AYP was the first Worlds Fair in Seattle. It was hosted at what is now the University of Washington campus in 1909. It was originally going to be in 1907 to commemorate the 10th anniversary of the Klondike Gold Rush but Jamestown Exposition was that year, so Seattle postponed. Apx 3.7 million people attended the event.
Alaska Yukon Pacific Expo Scarf in silver silk
This treasured momento was a silver silk scarf that our fair goer had her name embroidered on it. We know her as only Gaby. The scarf has a picture of the US Government building as the center of the motif.
Gaby had her name embroidered on this scarf
The scarf was probably left folded for over 100 years and this contributed to some of the condition issues it has. Also, the type of silk it was made of combined with creasing has created tear like areas in the fabric.
AYP scarf suffers from shattered silk issues
This is often called shattered silk. Wiki gives us this nice explanation of what that is.
In some cases, the textiles are weakened not by outside causes such as light or pests, but by chemical reactions taking place within the fabric itself, such as the oxidation of iron-based mordants over time.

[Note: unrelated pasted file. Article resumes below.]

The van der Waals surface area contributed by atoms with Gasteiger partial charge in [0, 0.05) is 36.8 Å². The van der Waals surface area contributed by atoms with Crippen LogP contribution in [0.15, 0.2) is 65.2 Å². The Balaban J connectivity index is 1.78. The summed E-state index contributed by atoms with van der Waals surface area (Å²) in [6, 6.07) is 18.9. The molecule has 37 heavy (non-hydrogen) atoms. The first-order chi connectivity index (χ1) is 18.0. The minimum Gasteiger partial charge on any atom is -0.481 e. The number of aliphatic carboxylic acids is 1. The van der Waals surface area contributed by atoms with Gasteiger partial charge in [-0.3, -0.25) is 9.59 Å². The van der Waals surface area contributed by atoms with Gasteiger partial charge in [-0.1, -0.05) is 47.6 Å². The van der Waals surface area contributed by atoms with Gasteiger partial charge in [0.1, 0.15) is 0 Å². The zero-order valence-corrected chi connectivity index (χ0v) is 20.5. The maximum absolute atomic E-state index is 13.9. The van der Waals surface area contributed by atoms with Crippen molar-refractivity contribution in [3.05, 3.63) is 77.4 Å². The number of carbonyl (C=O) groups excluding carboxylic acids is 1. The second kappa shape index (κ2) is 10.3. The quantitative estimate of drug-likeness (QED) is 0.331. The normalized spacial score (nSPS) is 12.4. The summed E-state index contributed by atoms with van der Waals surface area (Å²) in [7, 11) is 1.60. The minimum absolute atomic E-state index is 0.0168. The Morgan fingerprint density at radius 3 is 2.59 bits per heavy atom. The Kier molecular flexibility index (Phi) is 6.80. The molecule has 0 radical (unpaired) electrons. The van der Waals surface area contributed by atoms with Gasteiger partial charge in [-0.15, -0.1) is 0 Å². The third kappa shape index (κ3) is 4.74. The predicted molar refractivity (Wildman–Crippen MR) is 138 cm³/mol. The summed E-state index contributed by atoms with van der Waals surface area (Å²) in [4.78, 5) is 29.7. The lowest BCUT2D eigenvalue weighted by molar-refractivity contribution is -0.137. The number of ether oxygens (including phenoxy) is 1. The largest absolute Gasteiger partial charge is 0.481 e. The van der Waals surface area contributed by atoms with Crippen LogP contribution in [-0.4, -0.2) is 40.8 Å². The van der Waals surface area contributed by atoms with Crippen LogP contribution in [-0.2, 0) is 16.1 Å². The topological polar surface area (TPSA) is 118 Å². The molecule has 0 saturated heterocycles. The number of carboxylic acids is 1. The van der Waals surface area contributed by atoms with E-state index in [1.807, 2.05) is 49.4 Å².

One example which is cited frequently throughout the literature is the case of “shattered silk.” During the late nineteenth and early twentieth centuries, many silk manufacturers treated their fabrics with metallic salts (usually containing tin and iron) to give them a heavier, more luxurious feel. However, as these fabrics have aged, the metals in the fibres have accelerated their decay and caused them to become extremely brittle. The shredded or “shattered” effect this causes is the reason for the name. In this case, the environment of the textile contributes very little to the deterioration from the metallic salts, though exposure to light may accelerate it even further.
Here is one last shot of the scarf with rulers so you can see it’s size a little better.
AYP Scarf – 19″ x 19″